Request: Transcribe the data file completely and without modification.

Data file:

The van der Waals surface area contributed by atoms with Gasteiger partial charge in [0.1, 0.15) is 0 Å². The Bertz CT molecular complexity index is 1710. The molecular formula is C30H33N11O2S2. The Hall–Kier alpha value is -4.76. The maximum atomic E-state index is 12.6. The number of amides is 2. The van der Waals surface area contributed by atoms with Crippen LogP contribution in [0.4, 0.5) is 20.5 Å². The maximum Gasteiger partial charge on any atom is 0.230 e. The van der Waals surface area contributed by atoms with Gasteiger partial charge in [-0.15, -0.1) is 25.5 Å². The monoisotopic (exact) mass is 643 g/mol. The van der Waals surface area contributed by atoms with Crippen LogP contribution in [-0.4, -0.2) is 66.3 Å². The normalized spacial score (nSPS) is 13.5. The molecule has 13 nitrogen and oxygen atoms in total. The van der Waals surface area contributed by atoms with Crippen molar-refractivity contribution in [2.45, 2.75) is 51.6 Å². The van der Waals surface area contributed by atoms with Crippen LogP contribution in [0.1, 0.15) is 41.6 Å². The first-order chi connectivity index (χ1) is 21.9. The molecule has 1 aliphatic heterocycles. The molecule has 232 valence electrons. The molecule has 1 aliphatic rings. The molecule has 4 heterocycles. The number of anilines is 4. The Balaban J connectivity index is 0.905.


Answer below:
The van der Waals surface area contributed by atoms with Gasteiger partial charge in [0.1, 0.15) is 0 Å². The Bertz CT molecular complexity index is 1710. The molecular formula is C30H33N11O2S2. The Hall–Kier alpha value is -4.76. The maximum atomic E-state index is 12.6. The number of amides is 2. The van der Waals surface area contributed by atoms with Crippen LogP contribution in [0.4, 0.5) is 20.5 Å². The maximum Gasteiger partial charge on any atom is 0.230 e. The van der Waals surface area contributed by atoms with Gasteiger partial charge in [-0.15, -0.1) is 25.5 Å². The monoisotopic (exact) mass is 643 g/mol. The van der Waals surface area contributed by atoms with Crippen LogP contribution in [-0.4, -0.2) is 66.3 Å². The normalized spacial score (nSPS) is 13.5. The molecule has 13 nitrogen and oxygen atoms in total. The van der Waals surface area contributed by atoms with Crippen molar-refractivity contribution in [2.45, 2.75) is 51.6 Å². The van der Waals surface area contributed by atoms with Crippen LogP contribution in [0.1, 0.15) is 41.6 Å². The first-order chi connectivity index (χ1) is 21.9. The molecule has 1 aliphatic heterocycles. The molecule has 232 valence electrons. The molecule has 1 aliphatic rings. The molecule has 4 heterocycles. The number of anilines is 4. The Balaban J connectivity index is 0.905.